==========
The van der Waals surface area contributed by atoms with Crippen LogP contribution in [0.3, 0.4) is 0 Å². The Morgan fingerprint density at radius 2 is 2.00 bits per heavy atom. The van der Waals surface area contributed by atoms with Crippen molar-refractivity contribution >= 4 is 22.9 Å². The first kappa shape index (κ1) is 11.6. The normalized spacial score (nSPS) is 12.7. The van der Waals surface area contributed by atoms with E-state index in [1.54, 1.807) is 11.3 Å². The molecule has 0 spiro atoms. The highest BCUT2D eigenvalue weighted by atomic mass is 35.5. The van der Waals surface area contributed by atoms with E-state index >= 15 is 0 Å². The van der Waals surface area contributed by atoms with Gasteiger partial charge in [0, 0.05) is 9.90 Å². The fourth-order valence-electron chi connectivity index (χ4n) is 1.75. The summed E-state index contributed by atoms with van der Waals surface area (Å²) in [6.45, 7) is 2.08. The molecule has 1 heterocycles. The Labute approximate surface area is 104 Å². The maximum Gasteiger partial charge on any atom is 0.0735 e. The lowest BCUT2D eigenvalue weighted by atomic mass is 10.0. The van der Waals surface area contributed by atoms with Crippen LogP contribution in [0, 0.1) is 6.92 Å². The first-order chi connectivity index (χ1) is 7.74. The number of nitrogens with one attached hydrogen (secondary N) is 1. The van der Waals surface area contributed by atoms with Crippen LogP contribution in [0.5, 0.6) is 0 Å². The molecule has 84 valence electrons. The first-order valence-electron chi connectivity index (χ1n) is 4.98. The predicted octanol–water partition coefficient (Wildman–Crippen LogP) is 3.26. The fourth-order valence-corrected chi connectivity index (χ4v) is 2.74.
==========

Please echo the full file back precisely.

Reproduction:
The van der Waals surface area contributed by atoms with Crippen LogP contribution in [0.3, 0.4) is 0 Å². The Morgan fingerprint density at radius 2 is 2.00 bits per heavy atom. The van der Waals surface area contributed by atoms with Crippen molar-refractivity contribution >= 4 is 22.9 Å². The first kappa shape index (κ1) is 11.6. The normalized spacial score (nSPS) is 12.7. The van der Waals surface area contributed by atoms with E-state index in [1.54, 1.807) is 11.3 Å². The molecule has 0 spiro atoms. The highest BCUT2D eigenvalue weighted by atomic mass is 35.5. The van der Waals surface area contributed by atoms with E-state index >= 15 is 0 Å². The van der Waals surface area contributed by atoms with Gasteiger partial charge in [0, 0.05) is 9.90 Å². The fourth-order valence-electron chi connectivity index (χ4n) is 1.75. The summed E-state index contributed by atoms with van der Waals surface area (Å²) in [6.45, 7) is 2.08. The molecule has 1 heterocycles. The Labute approximate surface area is 104 Å². The maximum Gasteiger partial charge on any atom is 0.0735 e. The lowest BCUT2D eigenvalue weighted by atomic mass is 10.0. The van der Waals surface area contributed by atoms with Crippen LogP contribution in [0, 0.1) is 6.92 Å². The first-order chi connectivity index (χ1) is 7.74. The number of nitrogens with one attached hydrogen (secondary N) is 1. The van der Waals surface area contributed by atoms with Crippen LogP contribution in [0.5, 0.6) is 0 Å². The molecule has 84 valence electrons. The first-order valence-electron chi connectivity index (χ1n) is 4.98. The predicted octanol–water partition coefficient (Wildman–Crippen LogP) is 3.26. The fourth-order valence-corrected chi connectivity index (χ4v) is 2.74.